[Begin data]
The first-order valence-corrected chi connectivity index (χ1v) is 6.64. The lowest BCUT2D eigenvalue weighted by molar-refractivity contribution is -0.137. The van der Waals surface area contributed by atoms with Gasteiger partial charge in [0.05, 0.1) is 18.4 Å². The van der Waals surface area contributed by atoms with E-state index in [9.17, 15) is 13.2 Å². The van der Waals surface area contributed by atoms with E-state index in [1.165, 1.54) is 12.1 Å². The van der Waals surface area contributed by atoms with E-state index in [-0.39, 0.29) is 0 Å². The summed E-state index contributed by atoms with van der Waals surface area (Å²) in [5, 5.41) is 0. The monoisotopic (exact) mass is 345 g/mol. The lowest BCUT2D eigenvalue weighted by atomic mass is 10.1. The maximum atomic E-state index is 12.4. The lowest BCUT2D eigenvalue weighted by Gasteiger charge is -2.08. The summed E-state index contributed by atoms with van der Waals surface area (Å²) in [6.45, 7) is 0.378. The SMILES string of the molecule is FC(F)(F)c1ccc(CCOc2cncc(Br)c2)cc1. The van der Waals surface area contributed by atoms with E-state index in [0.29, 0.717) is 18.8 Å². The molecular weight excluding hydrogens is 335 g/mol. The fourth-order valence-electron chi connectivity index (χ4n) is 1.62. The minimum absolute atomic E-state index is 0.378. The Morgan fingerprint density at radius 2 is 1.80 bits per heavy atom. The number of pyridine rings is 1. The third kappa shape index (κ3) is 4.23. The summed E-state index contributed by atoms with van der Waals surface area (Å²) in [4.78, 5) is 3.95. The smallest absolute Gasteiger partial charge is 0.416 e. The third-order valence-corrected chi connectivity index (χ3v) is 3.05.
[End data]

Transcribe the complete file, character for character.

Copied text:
The first-order valence-corrected chi connectivity index (χ1v) is 6.64. The lowest BCUT2D eigenvalue weighted by molar-refractivity contribution is -0.137. The van der Waals surface area contributed by atoms with Gasteiger partial charge in [0.05, 0.1) is 18.4 Å². The van der Waals surface area contributed by atoms with E-state index in [9.17, 15) is 13.2 Å². The van der Waals surface area contributed by atoms with E-state index in [1.165, 1.54) is 12.1 Å². The van der Waals surface area contributed by atoms with E-state index in [-0.39, 0.29) is 0 Å². The summed E-state index contributed by atoms with van der Waals surface area (Å²) in [5, 5.41) is 0. The monoisotopic (exact) mass is 345 g/mol. The lowest BCUT2D eigenvalue weighted by atomic mass is 10.1. The maximum atomic E-state index is 12.4. The lowest BCUT2D eigenvalue weighted by Gasteiger charge is -2.08. The summed E-state index contributed by atoms with van der Waals surface area (Å²) in [6.45, 7) is 0.378. The SMILES string of the molecule is FC(F)(F)c1ccc(CCOc2cncc(Br)c2)cc1. The van der Waals surface area contributed by atoms with E-state index in [0.29, 0.717) is 18.8 Å². The molecular weight excluding hydrogens is 335 g/mol. The fourth-order valence-electron chi connectivity index (χ4n) is 1.62. The minimum absolute atomic E-state index is 0.378. The Morgan fingerprint density at radius 2 is 1.80 bits per heavy atom. The number of pyridine rings is 1. The third kappa shape index (κ3) is 4.23. The summed E-state index contributed by atoms with van der Waals surface area (Å²) in [4.78, 5) is 3.95. The smallest absolute Gasteiger partial charge is 0.416 e. The third-order valence-corrected chi connectivity index (χ3v) is 3.05.